Ride the Lightning: OTC AZ Black Bear Hunt
Updated: Jan 1, 2021
The 2020 fall bear hunts came with great expectations, as usual. The feed conditions during the summer months leading up to the opener looked to be incredible. Two weeks prior, Dillon and I made a burner of a two-day trip and checked multiple spots in three different units. In the first unit, we found an abundance of feed and located three bears, two of which were absolute bruisers. We made the decision that we would hunt the bears we dubbed “Buffalo Bear,'' an enormous light tan sow, and “Scooby,” a long and lanky chocolate boar, every day in some capacity once the hunt began. In theory, they should stay put and give us an opportunity. The second unit looked fantastic as well and was set to be great for the October hunts. The third unit did not have near the feed as the other two, but our favorite spot seemed to have survived the dry summer. A few hundred miles of driving and our plans for the first and second fall bear hunts were set.
Fast forward a short ten days later and we were getting our first camp of the fall season set up. Let me tell you, it was glorious. Shower enclosure, running hot water, covered kitchen set up, four tents, three freezers and an electric coffee pot. Between Dillon and I our schedule was set so that we would be guiding/hunting for over three weeks straight. We were glad to have added some more home-like comforts. A super bright moon combined with extremely high temperatures had slowed down the bear activity drastically from the previous trip. We talked about where we would set up opening morning and try to locate Scooby and Buffalo. Dillon, Jim and his client Doug would glass our usual spot. Zach and I, along with my client Matt would sit roughly 1200 yards away at “the Cliffs of Dover.” The distinctive white cliffs we had dubbed at the head of the drainage.
Daylight broke and it was a relatively slow morning. Around 9 am Dillon got on the radio and said “we almost got run over by a freakin bear, just now!” A small to medium sized pumpkin colored boar was walking the trail and stopped a mere 30 yards behind them, before taking off and making a huge ruckus in the process. As we glassed to see if we could locate the bear, I looked at my map and figured the logical route for it to take would be the small drainage behind us. Sure enough, about 15 minutes later the bear appeared below us slowly making his way up the draw to thicker cover. Matt got on the gun as I ranged him at 165 yards, and while he was a very unique colored bear, he was young (around 2 years old) and not the caliber of bear that we look for. Pumpkin bear got the pass.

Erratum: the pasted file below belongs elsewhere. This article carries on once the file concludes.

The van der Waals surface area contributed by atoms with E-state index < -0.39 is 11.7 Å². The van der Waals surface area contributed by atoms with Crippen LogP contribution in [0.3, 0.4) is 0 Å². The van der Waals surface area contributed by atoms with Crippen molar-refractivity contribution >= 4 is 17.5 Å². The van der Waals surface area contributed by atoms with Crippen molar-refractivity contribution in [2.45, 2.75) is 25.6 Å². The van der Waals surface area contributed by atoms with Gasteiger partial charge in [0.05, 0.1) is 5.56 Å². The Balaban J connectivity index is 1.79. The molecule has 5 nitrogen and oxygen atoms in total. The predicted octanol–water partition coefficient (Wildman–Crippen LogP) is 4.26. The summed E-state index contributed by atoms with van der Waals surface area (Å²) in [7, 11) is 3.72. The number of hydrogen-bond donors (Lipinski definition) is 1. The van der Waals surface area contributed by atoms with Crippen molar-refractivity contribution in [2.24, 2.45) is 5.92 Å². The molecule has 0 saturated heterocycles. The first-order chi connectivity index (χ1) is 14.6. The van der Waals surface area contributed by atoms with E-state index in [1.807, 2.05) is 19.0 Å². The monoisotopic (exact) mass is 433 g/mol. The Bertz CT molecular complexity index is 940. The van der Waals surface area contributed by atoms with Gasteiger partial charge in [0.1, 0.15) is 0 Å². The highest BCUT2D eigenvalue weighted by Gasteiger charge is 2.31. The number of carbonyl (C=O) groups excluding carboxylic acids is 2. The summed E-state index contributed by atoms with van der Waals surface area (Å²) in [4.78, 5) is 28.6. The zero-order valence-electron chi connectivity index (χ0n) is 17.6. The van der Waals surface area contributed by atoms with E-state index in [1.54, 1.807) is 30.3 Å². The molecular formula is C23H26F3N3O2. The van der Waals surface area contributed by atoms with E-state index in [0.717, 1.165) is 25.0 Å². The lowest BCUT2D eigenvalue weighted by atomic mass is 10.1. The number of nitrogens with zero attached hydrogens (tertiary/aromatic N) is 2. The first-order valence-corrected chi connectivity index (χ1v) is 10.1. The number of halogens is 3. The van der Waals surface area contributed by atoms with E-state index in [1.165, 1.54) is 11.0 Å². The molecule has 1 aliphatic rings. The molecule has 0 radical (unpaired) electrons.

That evening we switched things up, Dillon’s crew hunted another spot while we hiked out to the normal glassing spot. We got out there early and glassed the hillside waiting for prime time. About an hour or so before dark, other hunters drove in on a closed-road through the middle of where, where the bears typically feed. Then they bombed up the hillside next to us to glass the basin. To add insult to injury, at dark we heard a shot ring out around the corner. We briefly chatted across the small draw and to our enjoyment the unethical hunter’s shot had not connected. Their shortcut hadn’t paid off.
Saturday morning, we hiked out in the darkness to get into a shooting position before the crowds. Despite being the first ones into this area, we only turned up a few deer, elk and a random guy in shorts foraging berries. No bears. As we packed up, a shot rang out to the north of us by about 500 yards. This was once again disheartening, but bear hunting is a lot about being in the right place at the right time.
Saturday after the morning hunt, we loaded up the coolers with some lunch and headed out to meet up with Dillon’s crew who had seen a good bear, but was just out of range for a shot. As we ate our lunch and chatted about the morning endeavors a substantial monsoon storm surrounded us. The Texans, both clients coincidentally being from The Lone Star State, hadn’t seen or heard a lightning storm like this in awhile. We donned rain gear and found a tree to hide under. Was it the tallest tree around? No. Was it a tall tree? Yes. Matt was soon spotted trotting down the road to find a low spot to wait out the storm and said, “Y’all are crazy standing under a tree that damned tall.” The storm raged around us with heavy rain, hail, and cracks of lightning. All the while, Jim got in a solid nap, seemingly unfazed by the war raining down from the heavens.